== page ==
In their Q1 2021 earnings call on April 28, 2021, Ford CEO Jim Farley said that the Mustang Mach-E saw strong sales in the USA, pulling nearly 70 percent of buyers who had never owned a Ford before.
The Blue Oval has delivered around 7,000 units of the electric SUV so far and originally planned to sell 30,000 units in the United States this year. However, that number could be a distant dream due to the global semi-conductor chip shortage, which Ford estimates will result in a 50 percent drop in Q2 production. Recovery is now expected only in the second half of the year.
Coming back to brand attracting first-time Ford buyers, this certainly indicates that the Blue Oval is making the right moves attracting new owners, notwithstanding early teething issues which caused certain Mach-Es to reach a low voltage situation with respect to their 12V battery. While the news of new Ford customers could be encouraging for the brand, the fact that existing Ford buyers have been resistant to try out the Mach-E could signal issues with the branding of the electric SUV: is it deserving of the ‘Mustang’ in its name?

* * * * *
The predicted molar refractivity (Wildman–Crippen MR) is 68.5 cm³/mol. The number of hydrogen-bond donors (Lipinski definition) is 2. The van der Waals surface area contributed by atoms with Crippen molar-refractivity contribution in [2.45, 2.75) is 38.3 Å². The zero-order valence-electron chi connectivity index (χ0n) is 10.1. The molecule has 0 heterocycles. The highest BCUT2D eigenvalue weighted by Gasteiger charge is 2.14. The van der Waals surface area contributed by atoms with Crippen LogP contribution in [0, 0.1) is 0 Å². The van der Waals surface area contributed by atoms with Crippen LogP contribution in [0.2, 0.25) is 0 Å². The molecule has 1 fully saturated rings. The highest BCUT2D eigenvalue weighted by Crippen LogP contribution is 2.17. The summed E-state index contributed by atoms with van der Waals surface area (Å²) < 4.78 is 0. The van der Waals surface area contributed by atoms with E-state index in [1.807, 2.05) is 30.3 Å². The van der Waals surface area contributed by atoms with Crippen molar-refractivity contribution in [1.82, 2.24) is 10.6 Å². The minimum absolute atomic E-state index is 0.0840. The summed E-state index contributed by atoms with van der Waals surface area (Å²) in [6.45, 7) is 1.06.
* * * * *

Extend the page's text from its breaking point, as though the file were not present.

Before the Mustang Mach-E’s launch, Ford announced that 75 percent of bookings were for the AWD variant of the electric SUV, especially in Northern and Midwestern states where the winter season warrants the technology icy roads.
Mustang Mach-E gets a price hike
In other news, the Mustang Mach-E has seen its prices rise by USD 600 for every variant except the entry-level Select. A Ford spokesperson told CarsDirect.com that the pricing was attributed to the hands-free driving technology – BlueCruise – which will be offered as standard on these variants. BlueCruise is not full self-driving but allows drivers to take their hands off the steering wheel on certain types of highways.
With the updated pricing, the Mach-E Premium Standard Range RWD costs USD 48,700, going up to USD 60,000 for the AWD First Edition.
Featured image: Ford